The opening minutes of the three-part miniseries A Very English Scandal take place in the House of Commons dining room in 1965, where two MPs are chatting. One, Peter Bessell (Alex Jennings), says he is sleeping with his pretty female assistant but allows that “when I was young, I was so desperate, I’d go looking on the spear side.”
Playing the Liberal-party MP Jeremy Thorpe, later the leader of the party, Hugh Grant says, with eyes widening, “Are you telling me you . . . were . . . musical?”
Clandestine, furtive, and a bit silly are the characteristics of high-class English homosexuality in A Very English Scandal (now streaming on Amazon Prime). Reminded that “gay” means “happy,” Thorpe says he agrees absolutely: “I intend to be very happy very many times in my life.” Unfortunately, homosexual acts are illegal, and even when they are decriminalized (in 1967 in England), they remain potentially lethal to careers.
The veteran English film director Stephen Frears (whose many credits include the films The Queen and Dangerous Liaisons) made these three one-hour episodes for the BBC with a typically cynical view of upper-class machinations. Thorpe, for all of his camp airs, is deadly serious about protecting his reputation, and after he meets a stable boy named Norman (Ben Whishaw) and invites him over to stay with him and his frosty mother, the younger man starts to make requests for favors. They start to smell a bit like blackmail when Norman writes an explicit letter to Jeremy’s mother — demanding 30 pounds for his silence.
The absurdly trifling request — Norman also wants Jeremy to get him a replacement for his lost National Insurance card, which the MP refuses to do because it would constitute an official act tying the two men together — sets the stage for an absurdly daft murder plot. It’s as if Martin Scorsese had a go at Yes, Minister. Norman, who has in his possession several love letters from Jeremy written on House of Commons stationery, proves a continuing nuisance, but even though he denounces Jeremy to anyone who will listen, including the police and Jeremy’s political rival for leadership of the Liberal party, the MP keeps using his wiles and his network to stay in the game.
Equal parts sinister and disarming, Grant’s Jeremy makes the film work. He somehow makes it look perfectly plausible that his otherwise mostly respectable friends, when he openly discusses his desire to have Jeremy’s life snuffed out, can’t quite bring themselves to tell him no. When he suggests someone wring Norman’s neck for him, a friend demurs: “He might wriggle out of it. Men like him tend to be wrigglers.” His coterie keeps putting him off, but as years go by and the Sixties turn into the Seventies, Jeremy, climbing closer to a Cabinet position and even setting his sights on Number 10, is convinced that the continued existence of Norman is the biggest potential obstacle to his advancement.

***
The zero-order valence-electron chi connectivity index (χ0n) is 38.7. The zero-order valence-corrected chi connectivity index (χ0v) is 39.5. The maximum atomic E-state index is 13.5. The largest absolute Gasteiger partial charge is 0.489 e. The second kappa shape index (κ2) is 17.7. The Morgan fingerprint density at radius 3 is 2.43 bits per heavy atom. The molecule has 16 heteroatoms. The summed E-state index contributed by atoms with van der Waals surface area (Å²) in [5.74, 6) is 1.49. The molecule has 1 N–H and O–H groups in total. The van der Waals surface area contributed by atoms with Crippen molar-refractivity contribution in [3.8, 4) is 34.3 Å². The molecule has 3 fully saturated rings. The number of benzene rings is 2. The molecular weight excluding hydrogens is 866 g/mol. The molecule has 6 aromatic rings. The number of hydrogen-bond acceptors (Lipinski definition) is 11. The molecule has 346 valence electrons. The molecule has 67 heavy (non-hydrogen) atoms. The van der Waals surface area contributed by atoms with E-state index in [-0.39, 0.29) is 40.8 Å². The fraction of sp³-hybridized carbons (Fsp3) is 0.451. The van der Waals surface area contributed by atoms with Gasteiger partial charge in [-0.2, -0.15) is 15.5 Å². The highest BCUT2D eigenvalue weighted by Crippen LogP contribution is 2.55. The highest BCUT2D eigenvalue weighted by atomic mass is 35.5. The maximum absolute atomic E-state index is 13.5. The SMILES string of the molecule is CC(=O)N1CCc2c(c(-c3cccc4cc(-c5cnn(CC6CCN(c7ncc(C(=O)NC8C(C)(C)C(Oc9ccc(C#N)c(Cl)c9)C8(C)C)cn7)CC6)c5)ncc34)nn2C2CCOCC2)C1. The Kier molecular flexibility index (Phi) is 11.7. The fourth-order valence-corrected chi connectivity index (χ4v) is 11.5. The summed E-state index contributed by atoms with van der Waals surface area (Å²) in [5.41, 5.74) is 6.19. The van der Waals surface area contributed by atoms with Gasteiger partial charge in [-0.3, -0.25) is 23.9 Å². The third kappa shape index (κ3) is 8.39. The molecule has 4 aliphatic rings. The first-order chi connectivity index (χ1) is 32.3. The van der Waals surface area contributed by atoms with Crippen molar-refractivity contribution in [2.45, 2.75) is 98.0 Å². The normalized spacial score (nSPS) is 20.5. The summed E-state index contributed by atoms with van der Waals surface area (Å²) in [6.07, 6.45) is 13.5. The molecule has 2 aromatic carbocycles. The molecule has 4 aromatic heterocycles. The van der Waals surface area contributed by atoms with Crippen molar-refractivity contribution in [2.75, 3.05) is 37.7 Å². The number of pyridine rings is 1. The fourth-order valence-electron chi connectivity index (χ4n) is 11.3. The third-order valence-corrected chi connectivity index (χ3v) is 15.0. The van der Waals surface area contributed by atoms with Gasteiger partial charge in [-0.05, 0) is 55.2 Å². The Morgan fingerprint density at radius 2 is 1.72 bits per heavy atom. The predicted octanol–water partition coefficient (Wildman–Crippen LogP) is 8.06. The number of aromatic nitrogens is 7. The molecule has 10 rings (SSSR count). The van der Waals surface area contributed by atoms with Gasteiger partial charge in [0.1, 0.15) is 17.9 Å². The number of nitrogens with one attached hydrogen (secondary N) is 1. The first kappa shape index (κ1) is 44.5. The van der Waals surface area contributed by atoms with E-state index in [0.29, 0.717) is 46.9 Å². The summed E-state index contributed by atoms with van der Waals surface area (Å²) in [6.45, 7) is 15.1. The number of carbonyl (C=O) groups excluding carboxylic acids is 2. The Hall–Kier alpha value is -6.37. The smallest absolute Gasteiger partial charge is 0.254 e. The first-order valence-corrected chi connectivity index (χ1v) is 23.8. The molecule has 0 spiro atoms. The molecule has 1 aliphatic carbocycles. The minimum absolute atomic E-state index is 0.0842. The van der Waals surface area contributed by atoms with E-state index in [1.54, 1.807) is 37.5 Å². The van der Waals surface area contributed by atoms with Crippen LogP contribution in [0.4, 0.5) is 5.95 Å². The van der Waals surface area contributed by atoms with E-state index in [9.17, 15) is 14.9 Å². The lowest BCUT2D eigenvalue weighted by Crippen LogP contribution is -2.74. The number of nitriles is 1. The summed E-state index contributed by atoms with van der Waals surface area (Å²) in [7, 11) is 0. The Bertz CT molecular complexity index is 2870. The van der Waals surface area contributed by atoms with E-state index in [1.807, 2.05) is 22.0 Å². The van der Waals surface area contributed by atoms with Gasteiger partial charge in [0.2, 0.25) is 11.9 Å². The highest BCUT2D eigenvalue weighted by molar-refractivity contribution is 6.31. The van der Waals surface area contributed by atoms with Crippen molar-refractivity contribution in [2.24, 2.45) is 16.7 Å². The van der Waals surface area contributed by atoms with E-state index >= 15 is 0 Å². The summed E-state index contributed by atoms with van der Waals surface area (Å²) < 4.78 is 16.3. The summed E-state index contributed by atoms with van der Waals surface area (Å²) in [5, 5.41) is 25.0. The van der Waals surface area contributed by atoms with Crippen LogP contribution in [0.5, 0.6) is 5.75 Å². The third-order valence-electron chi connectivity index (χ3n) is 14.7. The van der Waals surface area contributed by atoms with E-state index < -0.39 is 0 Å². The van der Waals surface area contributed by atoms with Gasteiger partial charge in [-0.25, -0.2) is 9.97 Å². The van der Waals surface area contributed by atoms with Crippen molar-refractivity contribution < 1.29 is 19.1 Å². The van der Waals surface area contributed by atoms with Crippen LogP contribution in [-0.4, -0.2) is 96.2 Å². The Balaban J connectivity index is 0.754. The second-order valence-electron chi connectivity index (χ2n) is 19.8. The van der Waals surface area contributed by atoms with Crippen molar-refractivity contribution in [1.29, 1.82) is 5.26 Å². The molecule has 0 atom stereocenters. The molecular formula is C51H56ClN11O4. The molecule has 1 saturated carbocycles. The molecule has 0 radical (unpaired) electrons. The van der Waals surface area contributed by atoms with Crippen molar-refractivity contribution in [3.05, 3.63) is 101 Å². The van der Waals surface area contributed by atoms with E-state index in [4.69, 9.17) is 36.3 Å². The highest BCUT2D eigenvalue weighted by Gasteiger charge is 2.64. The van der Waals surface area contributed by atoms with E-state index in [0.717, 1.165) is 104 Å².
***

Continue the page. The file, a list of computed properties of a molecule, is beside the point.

Grant, no longer pretty and a bit stiff and hunched over, has passed the point of relying on the charming-bumbler routine that served him well for so many years. He’s even covered his bright blue irises with shoe-polish-brown contact lenses. It’s a superb performance, marinated in the Old Boy privilege that Thorpe deploys on many occasions, notably when he successfully asks the home secretary to bury police evidence at the latter’s club. When things begin to go wrong, he is incredulous: “Why is everyone suddenly so bloody honest?” In an era when homosexuality is becoming more accepted, increased scrutiny is directed at business-as-usual corruption.
It’s as if Martin Scorsese had a go at Yes, Minister.
That title is well-chosen: Throughout the film, one can’t help noticing all of the many peculiarities of English life that it reflects upon in passing, from frolicking on country estates to nutty pet obsessions to Wodehousian euphemism to bewigged lawyers to, at a devastating point in the plot, the morass of conflicts of interests traceable to the open-checkbook journalism of Fleet Street. That Grant himself, in real life, has a long history of bitter antagonism to Fleet Street methods lends the film an extra note of tartness.
If Russell T. Davies’s screenplay is dogged by a couple of soapbox moments (“All the history books get written with men like me missing,” Norman declares in a hokey courtroom speech aimed directly at 2018 viewers), it is for the most part a brilliant balance of the comic and the alarming. The underlying point to the caper emerges devastatingly in a scene in which we meet a typical English eccentric, the eighth earl of Arran, nickname “Boofy.” He’s a man with a strange fixation on badgers, whom he allows the run of his house. Yet he also happens to be one of the leaders of the movement to decriminalize homosexuality in England. It turns out that the seventh earl of Arran, his brother, committed suicide because he was ashamed of being gay. It took frivolous-seeming men like Boofy to engineer a gravely important social change.